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Athens Police Reserve Commander David Malawista poses for a portrait on October 13, 2016. Malawista has been working for the Athens Police Department since 1974 and now oversees the APD force of reserve officers. (EMMA HOWELLS | PHOTO EDITOR)

Retired cops stay on reserve force to educate the next generation

Athens Police Department Reserve Commander David Malawista said his father worked until he was in his 90s — and that he himself is “working on it.”

Malawista oversees APD’s part-time reserve officers, many of them retired from full-time work at APD or elsewhere. APD keeps a force of 14 reserve officers, which is more than many departments, APD Chief Tom Pyle said. APD only has 19 full-time patrol officers.

Ohio University Police Lt. Tim Ryan said OUPD has three reserve officers, all retired full-time officers from the department. He said the reserve officers supplement patrol as necessary.

“If we could, we’d have as many officers as we can, but the budget doesn’t allow for that,” Ryan said. “So it’s a way to have some extra officers.”

On a practical level, APD’s reserve force nearly doubles the size of the department during events such as Halloween and spring fests, Pyle said. The department doesn’t need as many officers for routine operations.

But Pyle also called the reserve force a “halfway house” for officers who aren’t quite ready to retire. He said police work is hard to let go of because it allows officers to feel like a part of something bigger than themselves.

“Law enforcement, I think, for most people, is a calling,” Pyle said. “It’s a devotion. So it’s hard to just go cold turkey from something like that. When you’re part of the culture … you’re part of the group, you belong.”

Pyle said the reserve force also allows the department to retain institutional knowledge it would otherwise lose when its most experienced officers retire.

“Police officers feel a strong responsibility to pass on lifelong learning ... in hopes that they can make a difference in (younger officers’) careers, that they can avoid the pitfalls that the older officers experienced in their career,” Pyle said. "And, quite possibly, to save that younger officer’s life through experience.”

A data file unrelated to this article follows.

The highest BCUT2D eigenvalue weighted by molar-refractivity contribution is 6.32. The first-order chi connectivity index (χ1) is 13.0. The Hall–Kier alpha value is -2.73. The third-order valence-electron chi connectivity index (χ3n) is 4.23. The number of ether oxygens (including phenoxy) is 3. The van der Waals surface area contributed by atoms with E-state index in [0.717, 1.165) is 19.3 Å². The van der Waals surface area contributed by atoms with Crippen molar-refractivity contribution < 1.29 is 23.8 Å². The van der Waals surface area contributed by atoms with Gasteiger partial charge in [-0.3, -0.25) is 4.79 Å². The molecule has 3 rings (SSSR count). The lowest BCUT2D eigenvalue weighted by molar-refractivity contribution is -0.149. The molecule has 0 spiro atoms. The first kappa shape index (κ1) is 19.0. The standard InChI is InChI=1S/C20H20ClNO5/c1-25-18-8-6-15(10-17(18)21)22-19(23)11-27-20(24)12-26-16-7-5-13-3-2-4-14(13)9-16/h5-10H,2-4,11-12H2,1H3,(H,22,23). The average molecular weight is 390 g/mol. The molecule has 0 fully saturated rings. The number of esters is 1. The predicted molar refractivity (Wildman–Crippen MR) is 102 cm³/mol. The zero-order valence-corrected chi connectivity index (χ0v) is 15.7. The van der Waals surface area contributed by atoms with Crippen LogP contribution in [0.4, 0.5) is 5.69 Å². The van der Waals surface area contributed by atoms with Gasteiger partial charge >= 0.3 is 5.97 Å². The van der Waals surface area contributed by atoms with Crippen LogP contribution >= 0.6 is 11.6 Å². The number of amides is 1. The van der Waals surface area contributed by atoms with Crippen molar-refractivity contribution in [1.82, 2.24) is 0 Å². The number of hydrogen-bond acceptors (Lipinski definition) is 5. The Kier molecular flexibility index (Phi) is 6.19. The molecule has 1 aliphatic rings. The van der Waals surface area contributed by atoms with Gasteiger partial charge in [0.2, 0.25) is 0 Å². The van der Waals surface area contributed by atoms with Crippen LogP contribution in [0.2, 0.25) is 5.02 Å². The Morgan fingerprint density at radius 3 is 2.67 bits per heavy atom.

Malawista said police officers tend to retire earlier than people in other professions because their job is so physically demanding. He said officers may retire from full-time work as early as age 46. They rarely fully retire that early, he said, and they stay around to teach the next generation.

“We’re talking people with 30 some-odd years of experience,” Malawista said. “When you’re starting off, why would you have to reinvent the wheel, make the same mistakes everyone else made?”

Malawista said he began working for APD in March 1974, when civil disobedience and protests related to the Vietnam War created a demand for officers to be available quickly to handle “difficult situations.” Now he provides Crisis Intervention Team training to both APD officers and officers in neighboring counties. The training teaches officers to better deal with incidents involving mental health crises.

He said certain reserve officers offer specialty skills to the department. Some work as mounted police officers, one works as a D.A.R.E. officer and one officer in the process of retiring will take charge of the evidence room.

Malawista said he once worked two full-time jobs at the same time. He worked as a psychologist during the day and supervised the night shift at the Athens County Sheriff’s Department. He said he has spent his life learning communication skills and focuses on teaching younger officers those same skills.

“Probably the most powerful tool that officers have is language,” he said. “I’ve never been physically large, so it was always in my best interest to talk people into doing things rather than wrestle them.”

He said he tries to teach younger officers the importance of listening to people, and the “subtlety” of listening well.

“You have to listen to not just the words; you’ve got to listen to the music, the underlying communication which is often more important than the actual words," he said.

Reserve officers tend to work in pairs with younger officers, Malawista said, but it is not always the reserve officers who do the teaching.

“The work has become really, really complex as time has gone on,” Malawista said. “You have all kinds of computers, all kinds of special report writing ... so it’s very hard to keep up for most people if you work part time.”

Malawista said he prefers working with another officer, and not just for the tech help.

“I think it’s a more enjoyable experience,” he said. “You get their eyeball view of what’s going on, and you get feedback, and you get to talk to somebody else. The wee hours of the morning are more fun if you’re with someone.”


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